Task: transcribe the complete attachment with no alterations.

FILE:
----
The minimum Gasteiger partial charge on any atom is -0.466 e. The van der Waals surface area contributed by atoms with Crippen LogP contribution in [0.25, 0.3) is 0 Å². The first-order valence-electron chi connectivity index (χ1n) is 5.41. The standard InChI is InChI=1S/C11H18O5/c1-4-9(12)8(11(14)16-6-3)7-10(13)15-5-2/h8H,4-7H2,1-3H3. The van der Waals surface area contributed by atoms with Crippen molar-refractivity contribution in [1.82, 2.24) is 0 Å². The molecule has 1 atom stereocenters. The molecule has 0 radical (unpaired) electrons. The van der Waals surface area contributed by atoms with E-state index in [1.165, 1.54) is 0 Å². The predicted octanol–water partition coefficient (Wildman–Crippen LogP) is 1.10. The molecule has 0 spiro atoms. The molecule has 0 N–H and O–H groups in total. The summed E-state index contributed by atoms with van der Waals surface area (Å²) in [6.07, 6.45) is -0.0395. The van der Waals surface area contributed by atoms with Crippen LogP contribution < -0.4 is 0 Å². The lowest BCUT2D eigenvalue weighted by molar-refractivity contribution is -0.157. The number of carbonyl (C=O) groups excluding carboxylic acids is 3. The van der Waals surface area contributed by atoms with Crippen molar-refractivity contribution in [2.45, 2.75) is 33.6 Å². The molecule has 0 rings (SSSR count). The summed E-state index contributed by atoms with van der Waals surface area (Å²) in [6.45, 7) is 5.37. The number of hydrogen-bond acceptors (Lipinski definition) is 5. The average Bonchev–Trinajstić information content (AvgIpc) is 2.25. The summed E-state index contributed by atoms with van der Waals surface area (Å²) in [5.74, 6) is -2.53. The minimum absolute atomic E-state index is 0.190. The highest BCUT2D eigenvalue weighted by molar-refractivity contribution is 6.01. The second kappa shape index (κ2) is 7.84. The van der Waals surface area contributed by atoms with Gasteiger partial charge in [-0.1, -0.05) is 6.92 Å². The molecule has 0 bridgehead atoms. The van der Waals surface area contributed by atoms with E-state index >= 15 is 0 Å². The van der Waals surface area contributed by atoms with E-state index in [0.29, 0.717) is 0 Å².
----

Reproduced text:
The minimum Gasteiger partial charge on any atom is -0.466 e. The van der Waals surface area contributed by atoms with Crippen LogP contribution in [0.25, 0.3) is 0 Å². The first-order valence-electron chi connectivity index (χ1n) is 5.41. The standard InChI is InChI=1S/C11H18O5/c1-4-9(12)8(11(14)16-6-3)7-10(13)15-5-2/h8H,4-7H2,1-3H3. The van der Waals surface area contributed by atoms with Crippen molar-refractivity contribution in [1.82, 2.24) is 0 Å². The molecule has 1 atom stereocenters. The molecule has 0 radical (unpaired) electrons. The van der Waals surface area contributed by atoms with E-state index in [1.165, 1.54) is 0 Å². The predicted octanol–water partition coefficient (Wildman–Crippen LogP) is 1.10. The molecule has 0 spiro atoms. The molecule has 0 N–H and O–H groups in total. The summed E-state index contributed by atoms with van der Waals surface area (Å²) in [6.07, 6.45) is -0.0395. The van der Waals surface area contributed by atoms with Crippen LogP contribution < -0.4 is 0 Å². The lowest BCUT2D eigenvalue weighted by molar-refractivity contribution is -0.157. The number of carbonyl (C=O) groups excluding carboxylic acids is 3. The van der Waals surface area contributed by atoms with Crippen molar-refractivity contribution in [2.45, 2.75) is 33.6 Å². The molecule has 0 rings (SSSR count). The summed E-state index contributed by atoms with van der Waals surface area (Å²) in [6.45, 7) is 5.37. The number of hydrogen-bond acceptors (Lipinski definition) is 5. The average Bonchev–Trinajstić information content (AvgIpc) is 2.25. The summed E-state index contributed by atoms with van der Waals surface area (Å²) in [5.74, 6) is -2.53. The minimum absolute atomic E-state index is 0.190. The highest BCUT2D eigenvalue weighted by molar-refractivity contribution is 6.01. The second kappa shape index (κ2) is 7.84. The van der Waals surface area contributed by atoms with Gasteiger partial charge in [-0.1, -0.05) is 6.92 Å². The molecule has 0 bridgehead atoms. The van der Waals surface area contributed by atoms with E-state index >= 15 is 0 Å². The van der Waals surface area contributed by atoms with E-state index in [0.29, 0.717) is 0 Å².